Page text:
Although two states recently announced that they are taking a close look at Aetna Inc.’s practices for denying claims for health care coverage, the scrutiny is unlikely to prevent the insurance giant’s proposed merger with CVS Health from going through, corporate lawyers said.
California Insurance Commissioner Dave Jones announced Monday the opening of an investigation into Aetna’s claims denial process, its requests for prior authorization for care, and its utilization review process. Later that afternoon, Colorado Interim Insurance Commissioner Michael Conway said that his office would be making inquiries about whether Aetna’s procedure for appealing the denial of coverage for a medical procedure complies with Colorado law governing the issue.
California’s investigation, which prompted Colorado’s heightened interest in the matter, came after CNN showed Jones a transcript of a 2016 deposition of one of Aetna’s former medical directors. During that proceeding, Dr. Jay Iinuma, Aetna’s medical director for Southern California from 2012 to 2015, appeared to say that he did not review patient records when making a decision about whether to approve or deny coverage but rather relied on nurses’ information and recommendations to him, according to the report. Iinuma’s testimony was part of a lawsuit against Aetna filed by a then-19-year-old man who was denied coverage for a procedure to treat his autoimmune disease.
Jones said in statement, “If a health insurer is making decisions to deny coverage without a physician ever reviewing medical records, that is a significant concern and could be a violation of the law.”
But in a statement released Wednesday morning, Hartford, Connecticut-based Aetna said that medical records were, in fact, an integral part of the clinical review process during Iinuma’s tenure at the company, and that the statement used in the CNN report was taken out of context.
“Aetna medical directors review all necessary available medical information for cases that they are asked to evaluate,” according to the statement. “That is how they are trained, as physicians and as Aetna employees. In fact, adherence to those guidelines, which are based on health outcomes and not financial considerations, is an integral part of their yearly review process. As Dr. Iinuma stated in his deposition, his evaluation ‘was to ensure care was being provided in a safe and effective manner.’”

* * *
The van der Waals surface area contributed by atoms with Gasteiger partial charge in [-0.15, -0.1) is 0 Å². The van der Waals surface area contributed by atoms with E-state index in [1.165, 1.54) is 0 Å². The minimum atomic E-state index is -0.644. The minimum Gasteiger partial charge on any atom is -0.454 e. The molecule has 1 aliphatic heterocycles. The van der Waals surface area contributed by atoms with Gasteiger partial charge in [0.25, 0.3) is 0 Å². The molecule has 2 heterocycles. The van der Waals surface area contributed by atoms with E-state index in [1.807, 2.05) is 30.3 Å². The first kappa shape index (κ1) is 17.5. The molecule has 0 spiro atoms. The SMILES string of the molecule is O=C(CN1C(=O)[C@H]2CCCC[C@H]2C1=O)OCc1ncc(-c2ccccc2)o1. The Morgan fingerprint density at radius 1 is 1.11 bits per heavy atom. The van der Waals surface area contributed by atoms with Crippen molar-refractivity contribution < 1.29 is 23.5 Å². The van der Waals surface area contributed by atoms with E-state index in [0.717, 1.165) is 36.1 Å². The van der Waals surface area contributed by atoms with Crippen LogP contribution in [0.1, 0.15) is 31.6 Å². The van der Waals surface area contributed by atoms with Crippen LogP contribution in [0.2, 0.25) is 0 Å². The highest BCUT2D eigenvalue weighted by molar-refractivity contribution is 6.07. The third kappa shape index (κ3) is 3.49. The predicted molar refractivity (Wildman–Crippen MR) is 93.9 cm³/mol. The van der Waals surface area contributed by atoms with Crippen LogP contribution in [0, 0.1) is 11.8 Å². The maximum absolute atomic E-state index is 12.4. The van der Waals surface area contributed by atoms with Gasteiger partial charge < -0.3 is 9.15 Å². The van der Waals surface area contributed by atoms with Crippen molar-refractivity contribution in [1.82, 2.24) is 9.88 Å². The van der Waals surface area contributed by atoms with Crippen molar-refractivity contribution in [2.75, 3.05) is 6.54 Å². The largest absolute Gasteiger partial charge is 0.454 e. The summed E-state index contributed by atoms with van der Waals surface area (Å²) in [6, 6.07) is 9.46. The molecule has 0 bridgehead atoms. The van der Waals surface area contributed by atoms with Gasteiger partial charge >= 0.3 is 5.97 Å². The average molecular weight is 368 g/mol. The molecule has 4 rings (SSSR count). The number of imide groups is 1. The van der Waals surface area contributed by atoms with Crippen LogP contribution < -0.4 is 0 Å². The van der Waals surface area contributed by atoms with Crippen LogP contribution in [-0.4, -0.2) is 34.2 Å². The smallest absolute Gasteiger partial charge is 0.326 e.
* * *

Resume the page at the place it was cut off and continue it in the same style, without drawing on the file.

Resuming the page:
Aetna also said the physician made a sworn statement on Feb. 13, after the story appeared that, “in addition to reviewing the relevant portions of submitted medical records, it was also generally my practice to review Aetna nurses’ summaries, notes, and the applicable Aetna clinical policy bulletins. After reviewing the relevant, submitted portions of the medical record, the nurse’s notes, and the clinical policy bulletin(s), I would apply my medical training, experience, and judgment to reach an appropriate coverage determination.” The insurer released the physician’s redacted statement along with its own.
An attempt to reach the physician by phone Wednesday was unsuccessful.
The increased scrutiny comes amid Woonsocket, Rhode Island-based CVS’s plan to purchase Aetna for about $69 million. That proposed merger currently is under review by the U.S. Department of Justice.
Andre Barlow, an antitrust lawyer at Washington’s Doyle, Barlow & Mazard, said despite the state regulators’ inquiries, the merger likely is in no jeopardy. “It is always concerning when some past conduct by a target [acquired company] is uncovered during the merger review process, but typically these issues do not derail a deal,” he said. “In some cases, the buyer may already know about the issue, and it has been disclosed.”
State regulators are important in any review of a merger, Barlow said. And unlike federal regulators, who are concerned with harm to competition, state regulators use a broader standard—whether a merger is in the public interest, he added. Thus, they could consider a number of factors, including local competition and the companies’ financial condition, and use these investigations to obtain broader concessions than the DOJ Antitrust Division could.
“There may be things that will come out of this investigation that relate to certain conduct-type remedies that are unrelated to what the Antitrust Division would sign off on,” he said.
While mere announcements of increased scrutiny into Aetna’s claims approval and appeals processes may not in and of themselves threaten the planned merger, sufficiently adverse results from them could give CVS an out, if the company were interested in one, said Shannon Zollo, corporate partner at Boston-based law firm Morse, Barnes-Brown & Pendleton.
“Let’s just say that if the states concluded that bad things had been occurring and imposed some type of fine or restrictions, the buyer can take the position that they can walk away,” he said. “But if the buyer doesn’t want to walk away, it may use [those adverse developments] to re-leverage conditions or terms.”